Let the Fire Burn is Filled with Passion and Fury but Not Nearly Enough Clarity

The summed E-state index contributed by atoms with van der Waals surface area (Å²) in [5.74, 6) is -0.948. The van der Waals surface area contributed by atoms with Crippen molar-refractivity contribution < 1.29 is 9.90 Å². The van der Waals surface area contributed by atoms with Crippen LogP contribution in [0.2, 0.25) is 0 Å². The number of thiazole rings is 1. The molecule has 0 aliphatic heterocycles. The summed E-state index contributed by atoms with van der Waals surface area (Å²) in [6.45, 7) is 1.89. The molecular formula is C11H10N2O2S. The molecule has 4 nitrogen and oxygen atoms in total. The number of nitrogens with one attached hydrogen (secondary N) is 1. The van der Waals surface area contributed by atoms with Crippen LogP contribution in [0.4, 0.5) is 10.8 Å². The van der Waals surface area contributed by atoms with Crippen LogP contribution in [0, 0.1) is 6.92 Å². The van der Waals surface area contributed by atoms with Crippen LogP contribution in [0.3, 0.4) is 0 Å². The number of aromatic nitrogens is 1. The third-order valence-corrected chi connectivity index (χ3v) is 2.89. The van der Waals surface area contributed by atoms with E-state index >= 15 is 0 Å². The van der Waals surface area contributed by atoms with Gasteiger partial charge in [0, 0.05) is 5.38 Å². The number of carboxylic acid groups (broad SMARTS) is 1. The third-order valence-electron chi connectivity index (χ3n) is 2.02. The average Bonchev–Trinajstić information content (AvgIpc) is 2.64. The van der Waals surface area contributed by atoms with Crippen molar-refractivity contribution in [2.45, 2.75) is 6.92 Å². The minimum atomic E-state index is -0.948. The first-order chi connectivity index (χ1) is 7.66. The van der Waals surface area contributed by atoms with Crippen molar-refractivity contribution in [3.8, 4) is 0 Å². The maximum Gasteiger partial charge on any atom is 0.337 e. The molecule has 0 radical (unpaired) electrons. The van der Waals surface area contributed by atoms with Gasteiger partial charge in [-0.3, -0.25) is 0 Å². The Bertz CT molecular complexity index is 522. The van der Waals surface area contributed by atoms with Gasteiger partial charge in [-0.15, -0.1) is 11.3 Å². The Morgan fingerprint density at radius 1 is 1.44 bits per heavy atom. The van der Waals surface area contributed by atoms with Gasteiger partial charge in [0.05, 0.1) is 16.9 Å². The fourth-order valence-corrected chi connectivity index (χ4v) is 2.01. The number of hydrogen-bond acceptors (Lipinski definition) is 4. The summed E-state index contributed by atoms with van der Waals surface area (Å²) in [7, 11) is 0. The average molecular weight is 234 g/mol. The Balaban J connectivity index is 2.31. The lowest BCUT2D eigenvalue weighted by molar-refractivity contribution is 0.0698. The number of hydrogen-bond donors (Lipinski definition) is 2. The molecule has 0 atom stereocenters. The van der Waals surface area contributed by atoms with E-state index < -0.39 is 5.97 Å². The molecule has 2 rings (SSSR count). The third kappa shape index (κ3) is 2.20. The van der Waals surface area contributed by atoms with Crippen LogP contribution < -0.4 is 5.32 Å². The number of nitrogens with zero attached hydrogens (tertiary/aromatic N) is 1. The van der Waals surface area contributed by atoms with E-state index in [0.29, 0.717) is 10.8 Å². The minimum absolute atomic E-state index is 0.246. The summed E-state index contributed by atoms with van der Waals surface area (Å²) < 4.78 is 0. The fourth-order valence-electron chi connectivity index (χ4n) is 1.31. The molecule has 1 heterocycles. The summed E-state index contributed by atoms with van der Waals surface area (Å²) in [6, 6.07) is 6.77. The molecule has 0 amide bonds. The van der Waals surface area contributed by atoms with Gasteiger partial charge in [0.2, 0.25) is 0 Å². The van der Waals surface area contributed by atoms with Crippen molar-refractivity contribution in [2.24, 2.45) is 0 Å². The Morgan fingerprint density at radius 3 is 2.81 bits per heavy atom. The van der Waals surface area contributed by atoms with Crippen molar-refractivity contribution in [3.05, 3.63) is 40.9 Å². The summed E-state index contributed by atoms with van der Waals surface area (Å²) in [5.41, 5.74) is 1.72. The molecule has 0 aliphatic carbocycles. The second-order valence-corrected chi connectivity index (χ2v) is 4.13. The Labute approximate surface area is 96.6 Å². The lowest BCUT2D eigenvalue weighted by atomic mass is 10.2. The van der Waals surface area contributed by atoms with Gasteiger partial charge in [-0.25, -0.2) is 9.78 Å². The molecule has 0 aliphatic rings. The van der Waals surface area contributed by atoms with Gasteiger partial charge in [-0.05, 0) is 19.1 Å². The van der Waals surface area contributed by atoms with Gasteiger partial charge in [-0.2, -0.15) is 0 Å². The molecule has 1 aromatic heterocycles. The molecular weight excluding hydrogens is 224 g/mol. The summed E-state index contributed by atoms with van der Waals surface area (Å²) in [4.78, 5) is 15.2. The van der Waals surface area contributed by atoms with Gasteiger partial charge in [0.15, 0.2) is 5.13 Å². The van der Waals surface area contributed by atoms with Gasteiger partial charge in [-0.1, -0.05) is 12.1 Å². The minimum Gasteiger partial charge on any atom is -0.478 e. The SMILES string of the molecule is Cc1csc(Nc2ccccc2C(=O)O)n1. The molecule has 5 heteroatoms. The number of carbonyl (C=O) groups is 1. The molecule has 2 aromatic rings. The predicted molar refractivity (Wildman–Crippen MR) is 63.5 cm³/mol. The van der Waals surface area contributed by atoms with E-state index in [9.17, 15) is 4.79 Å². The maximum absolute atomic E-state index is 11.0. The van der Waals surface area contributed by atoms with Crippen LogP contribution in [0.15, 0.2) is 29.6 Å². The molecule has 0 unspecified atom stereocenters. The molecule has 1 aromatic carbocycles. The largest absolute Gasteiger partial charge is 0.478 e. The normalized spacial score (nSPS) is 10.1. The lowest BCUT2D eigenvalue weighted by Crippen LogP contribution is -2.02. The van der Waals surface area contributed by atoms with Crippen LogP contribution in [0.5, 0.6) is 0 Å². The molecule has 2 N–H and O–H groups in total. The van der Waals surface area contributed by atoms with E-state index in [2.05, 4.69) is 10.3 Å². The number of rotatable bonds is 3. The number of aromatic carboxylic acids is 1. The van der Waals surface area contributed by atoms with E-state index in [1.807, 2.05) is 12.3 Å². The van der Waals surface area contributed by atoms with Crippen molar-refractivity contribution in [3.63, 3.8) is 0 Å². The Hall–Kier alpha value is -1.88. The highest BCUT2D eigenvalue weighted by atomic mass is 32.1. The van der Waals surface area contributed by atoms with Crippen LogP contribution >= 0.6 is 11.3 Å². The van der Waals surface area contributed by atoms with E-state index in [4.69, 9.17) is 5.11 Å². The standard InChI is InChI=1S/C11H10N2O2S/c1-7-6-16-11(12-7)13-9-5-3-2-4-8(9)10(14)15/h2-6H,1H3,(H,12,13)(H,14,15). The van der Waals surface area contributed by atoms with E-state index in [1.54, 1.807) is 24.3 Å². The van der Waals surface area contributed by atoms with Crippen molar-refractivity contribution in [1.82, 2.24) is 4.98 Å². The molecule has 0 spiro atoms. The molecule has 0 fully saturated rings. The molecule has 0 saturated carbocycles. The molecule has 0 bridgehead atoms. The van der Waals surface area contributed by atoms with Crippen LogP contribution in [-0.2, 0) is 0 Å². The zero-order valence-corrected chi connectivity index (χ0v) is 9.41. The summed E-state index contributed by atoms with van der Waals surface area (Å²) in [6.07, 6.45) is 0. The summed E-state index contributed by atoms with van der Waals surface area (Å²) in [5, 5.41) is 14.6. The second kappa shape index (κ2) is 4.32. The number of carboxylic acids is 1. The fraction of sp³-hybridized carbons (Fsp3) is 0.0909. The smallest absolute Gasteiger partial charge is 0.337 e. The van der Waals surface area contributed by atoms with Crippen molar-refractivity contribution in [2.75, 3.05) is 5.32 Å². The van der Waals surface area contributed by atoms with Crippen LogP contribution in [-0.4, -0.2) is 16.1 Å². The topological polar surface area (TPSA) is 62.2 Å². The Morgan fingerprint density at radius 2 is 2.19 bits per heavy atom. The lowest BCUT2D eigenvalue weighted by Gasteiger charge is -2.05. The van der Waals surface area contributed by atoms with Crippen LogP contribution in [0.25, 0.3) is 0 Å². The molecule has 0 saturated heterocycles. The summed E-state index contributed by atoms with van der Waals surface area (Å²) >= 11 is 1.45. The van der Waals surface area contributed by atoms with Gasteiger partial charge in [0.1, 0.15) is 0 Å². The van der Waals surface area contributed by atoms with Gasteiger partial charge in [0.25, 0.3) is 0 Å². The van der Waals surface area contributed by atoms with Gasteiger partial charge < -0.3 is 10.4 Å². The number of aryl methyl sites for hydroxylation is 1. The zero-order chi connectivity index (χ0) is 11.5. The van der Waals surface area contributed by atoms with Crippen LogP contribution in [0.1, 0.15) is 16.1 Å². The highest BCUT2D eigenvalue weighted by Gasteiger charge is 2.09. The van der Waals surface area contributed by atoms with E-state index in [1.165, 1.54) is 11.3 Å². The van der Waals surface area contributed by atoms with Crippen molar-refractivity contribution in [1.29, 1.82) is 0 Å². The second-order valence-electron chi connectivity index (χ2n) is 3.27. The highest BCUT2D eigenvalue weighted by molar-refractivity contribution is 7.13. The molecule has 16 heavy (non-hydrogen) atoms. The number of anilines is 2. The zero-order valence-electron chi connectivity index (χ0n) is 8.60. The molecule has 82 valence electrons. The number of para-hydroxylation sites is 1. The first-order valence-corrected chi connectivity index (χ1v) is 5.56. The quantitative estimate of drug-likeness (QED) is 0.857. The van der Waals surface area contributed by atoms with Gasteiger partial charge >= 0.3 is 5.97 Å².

In the new documentary Let the Fire Burn, there's never enough information. Director Jason Osder has pieced together from archival film clips the story of the radical Philadelphia–based urban group MOVE, and the 1985 bombing of its West Philadelphia headquarters by city police. The mostly white police force let the buildings burn to the ground, destroying a residential neighborhood and killing six MOVE members and five children, all African-American. Using footage from news coverage of the bombing and the public hearing that followed, videos made by MOVE sympathizers, and depositions from survivors, Osder conveys the force, anger, and passion of the MOVE members' belief in their leader, John Africa, without quite articulating what they believed in. Members say that John Africa taught "absolute truth," and the footage demonstrates that MOVE believed in happiness through simple communal living, without electricity or gas. Cryptic, too, are the answers of city police and officials about the exact choreography of individual incidents, possession of weaponry, and decision-making. Osder lets his subjects' guarded speech and furious yet careful word choice convey the ambiguity of the intentions of both police and MOVE members, while highlighting disturbing dynamics of race, brutality, and privilege. The opening shots of the film, which are its clearest moment, are pulled from an interview with the one child survivor of the bombing, Michael Ward. The black interviewer asks him if he knows what happens when you lie. Michael pauses, then calmly responds: "People get hurt."
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